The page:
Digestive System

Digestive System

Welcome to this edition of the First Aid Show.
Now, we have had the odd questions on how the human body works and one of the questions
we got asked recently was how does the digestive system work? In this edition, we are going
to have a brief look at what happens when you eat food. The digestive system is a complex system and
when running correctly is very effective in processing food to feed the body and get rid
of waste out of the body. Digestion is defined as the process where food is broken down,
ready to be absorbed into the bloodstream and distributed around the body. Food enters
the digestive system through the mouth, where it is broken down into small pieces as it
is chewed before swallowing. And then the food passes through the oesophagus into the
stomach and the small intestine where it is digested and absorbed into the bloodstream.
The small intestine has a very large surface area, as it is covered by very small finger-like
villi, which stick out to give the surface area. These are very thin, just about one
cell thick to allow nutrients to pass through them into the bloodstream quickly. Excess
water is absorbed back into the body in the large intestine. Any undigested food passes
out of the body through the anus. The liver and pancreas play an important part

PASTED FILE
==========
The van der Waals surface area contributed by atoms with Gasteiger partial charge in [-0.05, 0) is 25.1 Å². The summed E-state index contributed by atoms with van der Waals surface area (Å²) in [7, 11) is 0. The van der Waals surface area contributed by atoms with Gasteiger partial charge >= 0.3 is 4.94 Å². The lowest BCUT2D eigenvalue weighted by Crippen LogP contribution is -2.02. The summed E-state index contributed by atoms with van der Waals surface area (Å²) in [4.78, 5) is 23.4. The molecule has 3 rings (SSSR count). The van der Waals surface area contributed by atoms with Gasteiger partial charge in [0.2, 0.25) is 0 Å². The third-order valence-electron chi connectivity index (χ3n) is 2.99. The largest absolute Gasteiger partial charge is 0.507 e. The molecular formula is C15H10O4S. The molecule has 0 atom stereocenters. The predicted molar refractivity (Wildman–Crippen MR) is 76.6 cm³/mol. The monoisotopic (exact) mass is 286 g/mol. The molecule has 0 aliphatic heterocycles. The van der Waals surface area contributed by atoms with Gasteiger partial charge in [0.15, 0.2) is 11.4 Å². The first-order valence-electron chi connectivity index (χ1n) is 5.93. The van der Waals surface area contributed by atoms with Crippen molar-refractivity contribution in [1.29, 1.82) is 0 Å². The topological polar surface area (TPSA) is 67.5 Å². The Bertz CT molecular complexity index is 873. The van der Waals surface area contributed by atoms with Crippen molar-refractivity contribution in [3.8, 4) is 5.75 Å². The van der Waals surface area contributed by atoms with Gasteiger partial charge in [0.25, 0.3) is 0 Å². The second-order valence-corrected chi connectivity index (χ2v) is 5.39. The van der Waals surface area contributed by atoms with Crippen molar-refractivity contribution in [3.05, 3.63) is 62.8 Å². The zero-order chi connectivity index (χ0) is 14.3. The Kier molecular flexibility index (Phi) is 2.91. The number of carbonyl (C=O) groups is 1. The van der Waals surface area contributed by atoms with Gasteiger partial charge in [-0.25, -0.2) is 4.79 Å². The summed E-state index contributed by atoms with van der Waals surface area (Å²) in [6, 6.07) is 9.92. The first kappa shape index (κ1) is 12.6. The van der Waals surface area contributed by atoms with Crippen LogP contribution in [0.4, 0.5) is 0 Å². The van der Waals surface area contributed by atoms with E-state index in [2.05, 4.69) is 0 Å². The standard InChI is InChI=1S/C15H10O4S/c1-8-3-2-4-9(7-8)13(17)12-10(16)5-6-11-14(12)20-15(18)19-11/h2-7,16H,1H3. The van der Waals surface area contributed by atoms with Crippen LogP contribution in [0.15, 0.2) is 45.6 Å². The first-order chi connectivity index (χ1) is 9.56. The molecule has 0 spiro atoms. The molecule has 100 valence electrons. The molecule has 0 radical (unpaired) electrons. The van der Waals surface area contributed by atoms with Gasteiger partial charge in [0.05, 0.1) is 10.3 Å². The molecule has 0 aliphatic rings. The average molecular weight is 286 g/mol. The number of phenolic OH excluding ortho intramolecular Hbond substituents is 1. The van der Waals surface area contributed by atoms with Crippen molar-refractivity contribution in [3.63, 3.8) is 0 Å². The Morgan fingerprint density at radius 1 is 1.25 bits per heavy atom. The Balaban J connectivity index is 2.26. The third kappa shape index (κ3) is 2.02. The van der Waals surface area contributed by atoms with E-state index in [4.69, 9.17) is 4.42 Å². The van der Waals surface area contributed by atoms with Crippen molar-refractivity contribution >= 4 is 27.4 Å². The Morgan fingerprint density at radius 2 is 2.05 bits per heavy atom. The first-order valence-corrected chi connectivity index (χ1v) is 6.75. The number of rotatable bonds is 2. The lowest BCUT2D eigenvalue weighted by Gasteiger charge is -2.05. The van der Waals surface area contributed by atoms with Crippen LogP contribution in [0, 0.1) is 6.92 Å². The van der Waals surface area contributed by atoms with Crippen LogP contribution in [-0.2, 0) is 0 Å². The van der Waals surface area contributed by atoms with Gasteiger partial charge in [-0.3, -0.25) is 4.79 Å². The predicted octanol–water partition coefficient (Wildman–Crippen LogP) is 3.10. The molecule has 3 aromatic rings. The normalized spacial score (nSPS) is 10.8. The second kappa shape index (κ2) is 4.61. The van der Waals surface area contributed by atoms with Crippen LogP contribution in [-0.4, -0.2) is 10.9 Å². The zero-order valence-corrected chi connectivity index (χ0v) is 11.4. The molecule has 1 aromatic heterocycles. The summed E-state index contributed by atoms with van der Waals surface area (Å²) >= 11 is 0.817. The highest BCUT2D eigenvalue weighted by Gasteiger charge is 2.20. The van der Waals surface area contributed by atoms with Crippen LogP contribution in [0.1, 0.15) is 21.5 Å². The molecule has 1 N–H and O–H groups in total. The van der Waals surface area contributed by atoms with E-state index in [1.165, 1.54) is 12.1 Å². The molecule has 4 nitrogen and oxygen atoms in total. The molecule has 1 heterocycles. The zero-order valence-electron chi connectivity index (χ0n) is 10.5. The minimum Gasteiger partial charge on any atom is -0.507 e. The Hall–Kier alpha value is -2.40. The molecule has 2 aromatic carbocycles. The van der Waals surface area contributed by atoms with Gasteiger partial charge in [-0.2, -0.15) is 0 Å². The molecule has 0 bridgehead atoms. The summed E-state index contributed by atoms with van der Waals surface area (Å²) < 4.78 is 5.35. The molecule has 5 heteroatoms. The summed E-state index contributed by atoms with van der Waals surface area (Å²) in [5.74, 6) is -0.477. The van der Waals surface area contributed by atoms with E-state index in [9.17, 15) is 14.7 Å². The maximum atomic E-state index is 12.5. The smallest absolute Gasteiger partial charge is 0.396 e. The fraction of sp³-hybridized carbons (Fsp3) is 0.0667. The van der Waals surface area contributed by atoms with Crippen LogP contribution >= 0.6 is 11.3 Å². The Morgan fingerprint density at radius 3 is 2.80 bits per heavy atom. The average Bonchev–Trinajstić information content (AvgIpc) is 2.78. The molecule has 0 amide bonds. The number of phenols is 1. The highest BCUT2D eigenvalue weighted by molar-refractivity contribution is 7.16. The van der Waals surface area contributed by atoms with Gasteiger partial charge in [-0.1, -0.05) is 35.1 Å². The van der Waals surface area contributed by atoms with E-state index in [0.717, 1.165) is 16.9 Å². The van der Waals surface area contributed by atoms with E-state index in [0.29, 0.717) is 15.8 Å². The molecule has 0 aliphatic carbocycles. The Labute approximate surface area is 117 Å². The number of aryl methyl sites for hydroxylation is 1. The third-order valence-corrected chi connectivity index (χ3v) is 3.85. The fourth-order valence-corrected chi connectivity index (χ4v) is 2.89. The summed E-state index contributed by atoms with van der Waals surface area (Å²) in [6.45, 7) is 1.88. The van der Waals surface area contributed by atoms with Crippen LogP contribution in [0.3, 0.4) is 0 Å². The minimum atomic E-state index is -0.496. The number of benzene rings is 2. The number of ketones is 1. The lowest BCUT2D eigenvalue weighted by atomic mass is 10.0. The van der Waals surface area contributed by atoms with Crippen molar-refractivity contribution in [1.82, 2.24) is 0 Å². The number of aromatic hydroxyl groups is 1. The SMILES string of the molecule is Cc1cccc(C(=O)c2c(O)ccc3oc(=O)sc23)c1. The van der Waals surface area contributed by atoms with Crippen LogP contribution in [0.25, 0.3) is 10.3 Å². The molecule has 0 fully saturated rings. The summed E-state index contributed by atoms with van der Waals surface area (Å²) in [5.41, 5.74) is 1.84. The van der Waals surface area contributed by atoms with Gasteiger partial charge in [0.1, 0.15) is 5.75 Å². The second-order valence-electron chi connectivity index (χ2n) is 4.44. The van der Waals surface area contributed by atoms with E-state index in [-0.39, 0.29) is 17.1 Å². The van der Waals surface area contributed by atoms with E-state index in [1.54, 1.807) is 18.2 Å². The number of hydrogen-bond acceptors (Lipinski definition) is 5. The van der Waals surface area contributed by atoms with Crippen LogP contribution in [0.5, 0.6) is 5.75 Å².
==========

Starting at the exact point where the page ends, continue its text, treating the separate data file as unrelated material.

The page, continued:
in the digestive process, as the liver produces bile, which helps in digesting fats and oils.
The pancreas produces biological catalysts called digestive enzymes, which are used to
speed up the digestive process. Enzymes are not living things, they are special proteins
which are able to break down large molecules into small molecules. And there are so many
different types of enzyme, which break down different nutrients. Carbohydrate enzymes
break starch down into sugar, which actually starts in the mouth as saliva contains Amylase
which is a starch-digesting enzyme. Lipase enzymes are used to turn fats and oils into
fatty acids and glycerol. Digestion of fat is helped by bile; this is made in the liver.
Bile breaks fat into small droplets that make it easier for the Lipase enzymes to work.
The bile itself is not an enzyme. Protease enzymes are used to break down proteins into
amino acids. Digestion of proteins is assisted by the acid in the stomach, which also helps
to kill micro-organisms that may be in the food. Vitamins, minerals and water are already small
enough to be absorbed into the body without needing to be broken down in the digestive
process. The only thing the body cannot digest is dietary fibre, which is passed out of the
body. Fibre is important to encourage digestive transit through the body. There are lots of
bacteria in the digestive system; about half of the dry weight of faeces consists of bacteria.
Bacteria are important as they digest substances that cannot be digested, such as certain carbohydrates.
They produce some vitamins, such as vitamin K and vitamin B, and they reduce the chance
of harmful bacteria multiplying which may cause disease.

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